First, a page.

Long doubles down
In an interview Tuesday and at the Pints and Politics candidate forum Tuesday evening, Long doubled down on his statements from the previous forum, saying that both Sago and county Tax Administrator Vagas Jackson provided no answers when asked why projected revenue from vehicles taxes for fiscal 2017-18 was $828,000 higher than the previous year’s projections.
“I looked at it and said there is no way … Are cars going to take in taxes sitting in the lot?” Long said, adding that there was plenty of time to correct any mistakes. “If it was wrong, why didn’t he change it?”
On his statement that Sago retired before providing answers, Long backed off slightly on the implication that Sago was running away, but followed with more specifics that supported his overall point: Sago retired with very short notice at a crucial time for the county.
Long said his jaw dropped when Sago told the board on April 17, 2017 that he wanted to retire by Aug. 1 of that year, roughly 12 weeks later. Long said Sago worked for the county for about 20 years and to expect them to find a replacement in that time span put the board in a tough position.
“For a position that important, in charge of $58 million in taxpayer money, 46,000 people, and you only give 12 weeks’ notice — does that not toss caution to the wind?” Long said.
Sago planned to go to the Pints and Politics event Tuesday night but went to visit his grandson in the hospital, according to Tim Hayden, a friend and co-worker of Sago who spoke at the event.
Hayden directed a question at Bryant during the question-and-answer portion of the event Tuesday evening, citing the University of North Carolina at Chapel Hill School of Government which outlines the responsibilities of county commissioners in regard to the budget.
Referring to Bryant’s statement to the Daily Journal on Friday that he was “not someone who goes through the books because I’m not even sure what I would be looking for,” Hayden asked how Bryant could fulfill his duty to the county if he does not understand budgets and further how he could hold public trust when makes what Hayden called unfounded public attacks on someone like Sago.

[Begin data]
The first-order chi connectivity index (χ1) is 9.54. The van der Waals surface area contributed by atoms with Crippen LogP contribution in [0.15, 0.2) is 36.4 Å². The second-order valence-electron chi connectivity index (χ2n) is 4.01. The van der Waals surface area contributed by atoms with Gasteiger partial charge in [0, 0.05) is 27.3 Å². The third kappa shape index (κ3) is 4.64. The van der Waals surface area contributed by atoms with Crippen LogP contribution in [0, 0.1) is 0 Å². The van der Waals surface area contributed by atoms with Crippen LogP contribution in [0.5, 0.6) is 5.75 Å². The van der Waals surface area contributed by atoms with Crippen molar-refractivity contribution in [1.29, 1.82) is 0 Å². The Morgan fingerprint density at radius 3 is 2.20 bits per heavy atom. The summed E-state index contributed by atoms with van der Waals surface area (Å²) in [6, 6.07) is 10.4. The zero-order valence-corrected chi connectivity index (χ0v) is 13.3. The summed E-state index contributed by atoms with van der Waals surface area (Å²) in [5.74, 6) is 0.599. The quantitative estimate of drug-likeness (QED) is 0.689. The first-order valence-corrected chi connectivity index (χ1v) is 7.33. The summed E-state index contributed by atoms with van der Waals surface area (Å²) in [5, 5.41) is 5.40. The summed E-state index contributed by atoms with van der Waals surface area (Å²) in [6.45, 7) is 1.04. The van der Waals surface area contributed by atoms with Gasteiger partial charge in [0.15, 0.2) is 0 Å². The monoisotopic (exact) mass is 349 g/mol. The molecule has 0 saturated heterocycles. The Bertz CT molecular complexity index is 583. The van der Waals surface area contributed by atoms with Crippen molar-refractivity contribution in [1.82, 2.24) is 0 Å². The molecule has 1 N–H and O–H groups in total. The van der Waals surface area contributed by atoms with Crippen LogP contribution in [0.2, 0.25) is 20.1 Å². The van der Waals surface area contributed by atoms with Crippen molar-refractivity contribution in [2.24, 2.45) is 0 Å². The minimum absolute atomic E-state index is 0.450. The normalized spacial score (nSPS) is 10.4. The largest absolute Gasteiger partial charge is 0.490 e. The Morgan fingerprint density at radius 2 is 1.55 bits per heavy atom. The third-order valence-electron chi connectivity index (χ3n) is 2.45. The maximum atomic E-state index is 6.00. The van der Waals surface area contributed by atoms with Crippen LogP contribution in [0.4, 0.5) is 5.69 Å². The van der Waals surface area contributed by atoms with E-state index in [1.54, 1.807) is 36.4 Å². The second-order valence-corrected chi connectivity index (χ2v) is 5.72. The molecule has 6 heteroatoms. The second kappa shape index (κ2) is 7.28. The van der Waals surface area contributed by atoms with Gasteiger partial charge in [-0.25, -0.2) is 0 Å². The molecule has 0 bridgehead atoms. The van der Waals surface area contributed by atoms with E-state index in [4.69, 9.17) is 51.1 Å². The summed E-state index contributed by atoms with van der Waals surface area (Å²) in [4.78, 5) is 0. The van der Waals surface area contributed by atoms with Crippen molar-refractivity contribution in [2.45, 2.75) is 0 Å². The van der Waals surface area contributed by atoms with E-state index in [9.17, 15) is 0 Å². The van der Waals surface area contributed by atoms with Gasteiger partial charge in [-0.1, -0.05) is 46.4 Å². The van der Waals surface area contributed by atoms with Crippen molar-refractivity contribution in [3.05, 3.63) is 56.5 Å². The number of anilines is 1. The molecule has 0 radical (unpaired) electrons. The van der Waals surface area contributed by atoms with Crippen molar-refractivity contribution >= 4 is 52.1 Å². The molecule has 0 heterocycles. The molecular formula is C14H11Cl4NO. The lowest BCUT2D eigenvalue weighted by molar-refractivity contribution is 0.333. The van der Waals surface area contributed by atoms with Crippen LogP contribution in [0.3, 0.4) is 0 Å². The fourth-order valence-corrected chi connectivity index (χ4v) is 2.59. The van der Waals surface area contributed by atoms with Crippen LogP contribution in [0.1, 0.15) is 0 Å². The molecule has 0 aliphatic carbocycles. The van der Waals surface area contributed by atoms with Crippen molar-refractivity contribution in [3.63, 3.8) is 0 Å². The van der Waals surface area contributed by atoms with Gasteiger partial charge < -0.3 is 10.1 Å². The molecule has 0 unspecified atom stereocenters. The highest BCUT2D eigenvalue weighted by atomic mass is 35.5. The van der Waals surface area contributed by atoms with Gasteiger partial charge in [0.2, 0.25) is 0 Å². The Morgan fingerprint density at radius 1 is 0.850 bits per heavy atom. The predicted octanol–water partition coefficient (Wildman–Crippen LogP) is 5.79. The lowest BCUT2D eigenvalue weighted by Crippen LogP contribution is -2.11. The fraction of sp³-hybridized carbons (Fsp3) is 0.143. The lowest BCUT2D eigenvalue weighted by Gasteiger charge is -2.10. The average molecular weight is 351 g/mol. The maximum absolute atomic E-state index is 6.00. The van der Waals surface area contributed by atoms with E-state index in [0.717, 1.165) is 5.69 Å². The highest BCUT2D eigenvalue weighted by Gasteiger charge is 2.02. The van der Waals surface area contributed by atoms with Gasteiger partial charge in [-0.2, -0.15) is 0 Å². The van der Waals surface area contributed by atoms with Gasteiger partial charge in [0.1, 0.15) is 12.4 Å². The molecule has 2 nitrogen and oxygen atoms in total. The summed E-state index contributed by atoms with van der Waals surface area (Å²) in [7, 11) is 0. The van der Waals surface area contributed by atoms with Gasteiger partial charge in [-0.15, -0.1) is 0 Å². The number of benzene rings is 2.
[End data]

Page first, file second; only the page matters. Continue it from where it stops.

Bryant apologized for any offense Sago took from his statement that Sago had “falsified” budget projections to the board.
“I apologize. I worked with Rick Sago for seven years, (and) I have no problem with him whatsoever, and I like the guy,” Bryant said. “The problem was about a year ago, we all met on the budget, everything was looking rosy … so the commissioners decided to cut the taxes by 2 cents.”
Bryant and Commissioner Ben Moss — who was not present Tuesday — voted against the cut for the 17-18 fiscal year but it ultimately passed.
Moderator David Stogner later asked the commissioners if they received training on managing a budget when elected, to which Bryant responded that there is a five-day program in Chapel Hill that they attend but that his training did not involve budget management.
When further asked if he would support that kind of training, Bryant said he would rely on others with more expertise — like Long, the county finance officer, and the county manager — to scrutinize the budget.
“That’s their job … then (commissioners) try to make it work,” Bryant said. “I’m not for micro-management. We have people on the board like Mr. Long that’s very good at that, I am not.
Reach Gavin Stone at 910-817-2674 or [email protected]